for aid to Crassus, the richest man in Rome, and readily obtained the loan

he sought. In Spain, with an army at his command, he gained brilliant

victories over the Lusitanians, and returned to Rome enriched, and sought

the consulship. To obtain this, he relinquished the customary triumph,

and, with the aid of Pompey, secured his election, and entered into that

close alliance with Pompey and Crassus which historians call the first

triumvirate. It was merely a private agreement between the three most

powerful men of Rome to support each other, and not a distinct magistracy.



As consul, Caesar threw his influence against the aristocracy, to

whose ranks he belonged, both by birth and office, and caused an agrarian

law to be passed, against the fiercest opposition of the Senate, by which

the rich Campanian lands were divided for the benefit of the poorest

citizens--a good measure, perhaps, but which brought him forward as the

champion of the people. He next gained over the equites, by relieving

them, by a law which he caused to be passed, of one-third of the sum they

had agreed to pay for the farming of the taxes of Asia. He secured the

favor of Pompey by causing all his acts in the East to be confirmed. At

the expiration of his consulship he obtained the province of Gaul, as the

fullest field for the development of his military talents, and the surest

way to climb to subsequent greatness. At this period Cicero went into

exile without waiting for his trial--that miserable period made memorable

for aristocratic broils and intrigues, and when Clodius, a reckless young

noble, entered into the house of the Pontifex Maximus, disguised as a

woman, in pursuit of a vile intrigue with Caesar's wife.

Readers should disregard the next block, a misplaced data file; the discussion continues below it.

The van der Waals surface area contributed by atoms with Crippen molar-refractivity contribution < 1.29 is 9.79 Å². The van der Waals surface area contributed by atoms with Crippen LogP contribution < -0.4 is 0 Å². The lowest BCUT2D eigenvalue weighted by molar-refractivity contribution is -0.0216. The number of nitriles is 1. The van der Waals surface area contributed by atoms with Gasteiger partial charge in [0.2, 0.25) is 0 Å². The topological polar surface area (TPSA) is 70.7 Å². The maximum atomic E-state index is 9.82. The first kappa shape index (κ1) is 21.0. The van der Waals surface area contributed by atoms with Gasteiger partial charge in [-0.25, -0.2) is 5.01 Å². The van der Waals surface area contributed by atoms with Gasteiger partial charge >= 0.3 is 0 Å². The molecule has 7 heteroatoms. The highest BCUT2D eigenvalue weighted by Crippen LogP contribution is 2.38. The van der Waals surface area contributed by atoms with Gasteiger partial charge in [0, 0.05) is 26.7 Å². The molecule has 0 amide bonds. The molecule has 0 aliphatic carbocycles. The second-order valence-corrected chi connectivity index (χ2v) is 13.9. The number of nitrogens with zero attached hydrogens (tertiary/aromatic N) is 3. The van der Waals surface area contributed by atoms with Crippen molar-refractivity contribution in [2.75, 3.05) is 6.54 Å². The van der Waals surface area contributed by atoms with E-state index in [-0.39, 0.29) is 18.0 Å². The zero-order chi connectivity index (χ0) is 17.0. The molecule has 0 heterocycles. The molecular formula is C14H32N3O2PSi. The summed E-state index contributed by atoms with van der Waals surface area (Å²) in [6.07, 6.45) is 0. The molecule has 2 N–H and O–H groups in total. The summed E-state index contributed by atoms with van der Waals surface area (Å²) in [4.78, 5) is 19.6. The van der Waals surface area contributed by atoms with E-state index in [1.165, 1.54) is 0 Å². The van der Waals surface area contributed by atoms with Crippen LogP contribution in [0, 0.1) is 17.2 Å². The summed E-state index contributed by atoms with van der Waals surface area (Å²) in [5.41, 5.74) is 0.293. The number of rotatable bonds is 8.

The succeeding nine years of Caesar's life were occupied by the

subjugation of Gaul. In the first campaign he subdued the Helvetii, and

conquered Ariovistus, a powerful German chieftain. In the second campaign

he opposed a confederation of Belgic tribes--the most warlike of all the

Gauls, who had collected a force of three hundred thousand men, and

signally defeated them, for which victories the Senate decreed a public

thanksgiving of fifteen days. That given in Pompey's honor, after the

Mithridatic war, had lasted but ten. At this time he made a renewed

compact with Pompey and Crassus, by which Pompey was to have the two

Spains for his province, Crassus that of Syria, and he himself should have

a prolonged government in Gaul for five years more. The combined influence

of these men was enough to secure the elections, and the year following

Crassus and Pompey were made consuls. Caesar had to resist powerful

confederations of the Gauls, and in order to strike terror among them, in

the fourth year of the war, invaded Britain. But I can not describe the

various campaigns of Caesar in Gaul and Britain without going into details

hard to be understood--his brilliant victories over enemies of vastly

greater numbers, his marchings and countermarchings, his difficulties and

dangers, his inventive genius, his strategic talents, his boundless

resources, his command over his soldiers and their idolatry, until, after

nine years, Gaul was subdued and added to the Roman provinces. During his

long absence from Rome his interests were guarded by the tribune Curio,

and Marcus Antonius, the future triumvir. During this time Crassus had

ingloriously conducted a distant war in Parthia, in quest of fame and

riches, and was killed by an unknown hand after a disgraceful defeat. This

avaricious patrician must not be confounded with the celebrated orator, of

a preceding age, who was so celebrated for his elegance and luxury.



Affairs at Rome had also taken a turn which indicated a rupture with Caesar

and Pompey, now left, by the death of Crassus, at the head of the State.

The brilliant victories of the former in Gaul were in everybody's mouth,

and the fame of the latter was being eclipsed. A serious rivalry between

these great generals began to show itself. The disturbances which also

broke out on the death of Clodius led to the appointment of Pompey as sole

consul, and all his acts as consul tended to consolidate his power. His

government in Spain was prolonged for five years more; he entered into

closer connections with the aristocracy, and prepared for a rupture with

his great rival, which had now become inevitable, as both grasped supreme

power. That struggle is now to be presented in the following chapter.





Roman Civilization At The Close Of The Third Punic War And The Fall Of Greece Rome In Its Infancy Under Kings facebooktwittergoogle_plusredditpinterestlinkedinmail

Feedback